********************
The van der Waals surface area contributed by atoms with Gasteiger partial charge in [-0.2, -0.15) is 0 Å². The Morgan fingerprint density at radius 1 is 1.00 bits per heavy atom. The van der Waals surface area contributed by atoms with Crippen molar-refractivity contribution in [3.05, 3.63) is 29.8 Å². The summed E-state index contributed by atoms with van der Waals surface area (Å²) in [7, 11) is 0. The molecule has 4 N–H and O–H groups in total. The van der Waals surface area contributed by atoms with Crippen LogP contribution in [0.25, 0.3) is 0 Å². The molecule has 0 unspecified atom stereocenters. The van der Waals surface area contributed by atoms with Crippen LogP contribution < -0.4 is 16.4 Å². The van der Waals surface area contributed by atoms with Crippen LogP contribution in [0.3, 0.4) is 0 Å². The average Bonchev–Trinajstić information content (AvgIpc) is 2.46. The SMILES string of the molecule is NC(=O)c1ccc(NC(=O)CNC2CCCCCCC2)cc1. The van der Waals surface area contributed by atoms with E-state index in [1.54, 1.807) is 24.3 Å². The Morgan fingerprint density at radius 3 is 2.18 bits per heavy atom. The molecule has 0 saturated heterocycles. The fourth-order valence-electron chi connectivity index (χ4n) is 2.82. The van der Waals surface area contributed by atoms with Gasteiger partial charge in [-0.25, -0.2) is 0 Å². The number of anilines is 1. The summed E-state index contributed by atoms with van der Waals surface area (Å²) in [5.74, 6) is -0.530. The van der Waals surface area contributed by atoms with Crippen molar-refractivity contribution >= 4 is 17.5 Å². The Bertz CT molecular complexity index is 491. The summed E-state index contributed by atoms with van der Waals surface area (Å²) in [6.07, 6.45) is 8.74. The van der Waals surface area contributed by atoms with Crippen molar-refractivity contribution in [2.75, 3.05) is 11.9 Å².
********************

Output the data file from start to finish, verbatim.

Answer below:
The van der Waals surface area contributed by atoms with Gasteiger partial charge in [-0.2, -0.15) is 0 Å². The Morgan fingerprint density at radius 1 is 1.00 bits per heavy atom. The van der Waals surface area contributed by atoms with Crippen molar-refractivity contribution in [3.05, 3.63) is 29.8 Å². The summed E-state index contributed by atoms with van der Waals surface area (Å²) in [7, 11) is 0. The molecule has 4 N–H and O–H groups in total. The van der Waals surface area contributed by atoms with Crippen LogP contribution in [0.25, 0.3) is 0 Å². The molecule has 0 unspecified atom stereocenters. The van der Waals surface area contributed by atoms with Crippen LogP contribution < -0.4 is 16.4 Å². The van der Waals surface area contributed by atoms with Crippen LogP contribution in [0.3, 0.4) is 0 Å². The average Bonchev–Trinajstić information content (AvgIpc) is 2.46. The SMILES string of the molecule is NC(=O)c1ccc(NC(=O)CNC2CCCCCCC2)cc1. The van der Waals surface area contributed by atoms with E-state index in [1.54, 1.807) is 24.3 Å². The Morgan fingerprint density at radius 3 is 2.18 bits per heavy atom. The molecule has 0 saturated heterocycles. The fourth-order valence-electron chi connectivity index (χ4n) is 2.82. The van der Waals surface area contributed by atoms with Gasteiger partial charge in [-0.25, -0.2) is 0 Å². The number of anilines is 1. The summed E-state index contributed by atoms with van der Waals surface area (Å²) in [5.74, 6) is -0.530. The van der Waals surface area contributed by atoms with Crippen molar-refractivity contribution >= 4 is 17.5 Å². The Bertz CT molecular complexity index is 491. The summed E-state index contributed by atoms with van der Waals surface area (Å²) in [6.07, 6.45) is 8.74. The van der Waals surface area contributed by atoms with Crippen molar-refractivity contribution in [2.75, 3.05) is 11.9 Å².